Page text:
Scientists could stop cancer in its tracks
British scientists have found a chemical key that could stop cancer spreading.
The breakthrough could help pave the way for the creation of drugs that could halt cancer spreads in the most common forms of the disease, like breast and lung cancer.
Over 150,000 people a year die from cancer in Britain, with breast and lung cancer accounting for a third of deaths. Most deaths occur when tumours spread from their site of origin through the bloodstream, creating further tumours in other areas of the body.
Researcher, Dr Chris Ward, told the Daily Mail: Understanding how cancer cells spread is tremendously important for cancer research.
It is the ability of tumours to invade other tissues and spread around the body that makes them so dangerous.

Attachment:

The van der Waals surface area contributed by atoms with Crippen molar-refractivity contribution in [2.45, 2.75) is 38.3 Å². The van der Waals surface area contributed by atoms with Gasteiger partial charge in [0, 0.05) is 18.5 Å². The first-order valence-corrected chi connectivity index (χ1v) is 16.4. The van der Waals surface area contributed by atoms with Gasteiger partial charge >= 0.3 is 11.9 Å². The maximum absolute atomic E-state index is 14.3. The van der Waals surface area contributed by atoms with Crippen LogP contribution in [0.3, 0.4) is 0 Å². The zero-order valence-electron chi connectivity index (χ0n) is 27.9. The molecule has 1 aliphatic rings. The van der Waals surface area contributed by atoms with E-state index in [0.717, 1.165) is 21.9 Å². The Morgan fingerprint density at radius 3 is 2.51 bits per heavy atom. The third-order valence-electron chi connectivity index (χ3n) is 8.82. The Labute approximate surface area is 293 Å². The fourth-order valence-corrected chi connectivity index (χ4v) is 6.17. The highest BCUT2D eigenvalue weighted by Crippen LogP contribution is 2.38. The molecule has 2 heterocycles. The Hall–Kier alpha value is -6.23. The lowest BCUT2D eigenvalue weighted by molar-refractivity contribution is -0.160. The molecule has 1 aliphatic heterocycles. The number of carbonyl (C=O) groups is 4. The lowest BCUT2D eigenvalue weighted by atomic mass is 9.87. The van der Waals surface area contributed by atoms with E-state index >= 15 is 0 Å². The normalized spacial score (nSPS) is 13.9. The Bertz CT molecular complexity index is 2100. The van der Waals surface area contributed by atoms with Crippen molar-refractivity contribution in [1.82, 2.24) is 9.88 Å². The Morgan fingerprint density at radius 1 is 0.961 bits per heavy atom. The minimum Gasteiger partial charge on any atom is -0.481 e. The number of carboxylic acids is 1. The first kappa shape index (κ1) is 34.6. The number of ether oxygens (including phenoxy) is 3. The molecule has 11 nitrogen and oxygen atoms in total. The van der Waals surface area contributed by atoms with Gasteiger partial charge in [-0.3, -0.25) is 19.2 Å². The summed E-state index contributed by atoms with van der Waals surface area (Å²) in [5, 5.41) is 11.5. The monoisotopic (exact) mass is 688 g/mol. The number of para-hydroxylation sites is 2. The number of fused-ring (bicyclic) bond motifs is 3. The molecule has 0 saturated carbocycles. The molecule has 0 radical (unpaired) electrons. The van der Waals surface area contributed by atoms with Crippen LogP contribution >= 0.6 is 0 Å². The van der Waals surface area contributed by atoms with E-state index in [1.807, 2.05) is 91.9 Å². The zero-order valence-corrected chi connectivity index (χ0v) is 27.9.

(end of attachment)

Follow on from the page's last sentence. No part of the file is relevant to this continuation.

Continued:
The cancer just overwhelms the body.
Dr Ward used embryonic stem cells to study the mechanism cancer cells use to spread around the body.
He showed that a protein called Ecadherin is essential to keeping cells stuck together.
When levels of E-cadherin fall, other proteins move to the surface of the cells and they are able to break away and spread.
The study, reported in the journal, Nature, will allow scientists to develop drugs that interfere with the spreading process.
Dr Ward added: Potentially, our findings can be applied to the most common form of cancer, carcinoma, found in the breast, lung and gut for example, which makes up 80 to 90 per cent of all cancers.